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Great Speeches a powerful local documentary
Great Speeches a powerful local documentary
by Scott Rice - SGN Contributing Writer

Great Speeches from a Dying World
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I remember watching Wild Kingdom with my dad when I was kid and seeing a lion blithely carry off a wildebeest calf despite the dramatic protests of the mother. I was horrified that the filmmaker didn't intervene. My dad shrugged and said, "Boy, that's just nature."

Long before I understood what the "Prime Directive" meant in Trekkie lingo, I understood that Marlin Perkins was not there to save every wildebeest calf from the clutches of a hungry lion. He was there to document how lions hunt wildebeests.

This is the dilemma of the documentary filmmaker, especially when his homeless subjects are living dangerous, unpredictable, and self-destructive lives.

In his sophomore effort, local documentarian Linas Phillips addresses his problem with the opening voice-over. "I never thought I'd become friends with a guy like this." A couple of minutes later an angst-ridden Phillips says, "I'd see them sleeping in doorways, waiting in food lines, getting kicked off of benches; then I'd get into my car and drive home to a nice warm bed."

These are strange moments coming so early in the film, a sort of oblique disavowal (a specialty of many Seattleites) of all that is to come. And it may be a bit misleading. In the end, Phillips handles his subjects with dignity and grace, much more dignity and grace than one expects given this odd, though honest, opening statement. It feels self-consciously inaccurate as if he really wanted to say, "I'm not going to save these people, but someone must tell their story."

And that is exactly what documentarians do: They tell stories, even the stories we don't want to know, the stories we pretend don't exist.

I came to Great Speeches from a Dying World with a mixture of hope and cynicism. When the locals make good movies, it adds texture to the Seattle film scene. However, when you tell me I'm going to see a documentary about homeless folks I tend to shrink back like a cold scrotum.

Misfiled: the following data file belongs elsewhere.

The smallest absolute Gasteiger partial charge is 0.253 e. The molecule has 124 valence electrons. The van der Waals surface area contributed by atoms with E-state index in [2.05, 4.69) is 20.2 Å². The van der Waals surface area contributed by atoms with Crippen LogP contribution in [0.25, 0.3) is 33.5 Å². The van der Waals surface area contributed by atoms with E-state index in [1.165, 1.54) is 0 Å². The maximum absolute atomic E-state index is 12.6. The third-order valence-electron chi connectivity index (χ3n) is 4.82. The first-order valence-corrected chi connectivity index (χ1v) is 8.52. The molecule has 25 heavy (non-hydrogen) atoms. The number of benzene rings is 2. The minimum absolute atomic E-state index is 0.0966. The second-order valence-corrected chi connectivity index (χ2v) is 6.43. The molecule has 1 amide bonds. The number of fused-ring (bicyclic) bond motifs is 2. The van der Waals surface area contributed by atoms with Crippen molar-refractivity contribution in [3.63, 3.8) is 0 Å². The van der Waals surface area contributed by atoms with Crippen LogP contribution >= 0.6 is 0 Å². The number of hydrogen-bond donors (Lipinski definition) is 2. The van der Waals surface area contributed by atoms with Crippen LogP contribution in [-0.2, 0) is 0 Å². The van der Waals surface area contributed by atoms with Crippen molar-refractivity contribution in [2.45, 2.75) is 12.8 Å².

But Phillips gets things mostly right even if the documentary could be a bit shorter. He takes a subject that's a tough sell at best and turns it into surprisingly insightful film through the use of one fascinating and simple device. The people in the film (many of whom I recognized) recite some of the best-known and eloquent speeches of the Western world. The result is far from simple but amazingly thought provoking given their circumstances.

They recite speeches from a diverse list of cultural and political sources including John Donne, JFK, Chief Sealth, Sojourner Truth, and Jesus Christ (no "H" initial present in the ending credits). The speeches are delivered in simple and unaffected styles that allow a haunting inner humanity to escape from each person. At times the viewer gets beyond the veneer and sees not just a homeless person, but a person with dreams, dreams of buying food at a grocery store, of having a dog, or of living in a home.

There are no easy solutions to homelessness and Phillips is careful to acknowledge the complicity of his subjects in their circumstances. But it's still maddening to hear some nitwit piously say things like, "The city should do more to help the homeless." This is the type of platitude that drives me nuts. I want to reply, "No shit, really? Why hasn't anyone thought of that before and why haven't you run for office with dynamic ideas like that?"

But the problem is much deeper than this. If it were up to me, I'd say we should give every homeless person a camera and tell them to go make movies. Telling stories, your own or those of others, can be an empowering experience. In fact, it makes me wonder how this documentary changed the lives of the speechmakers.
 

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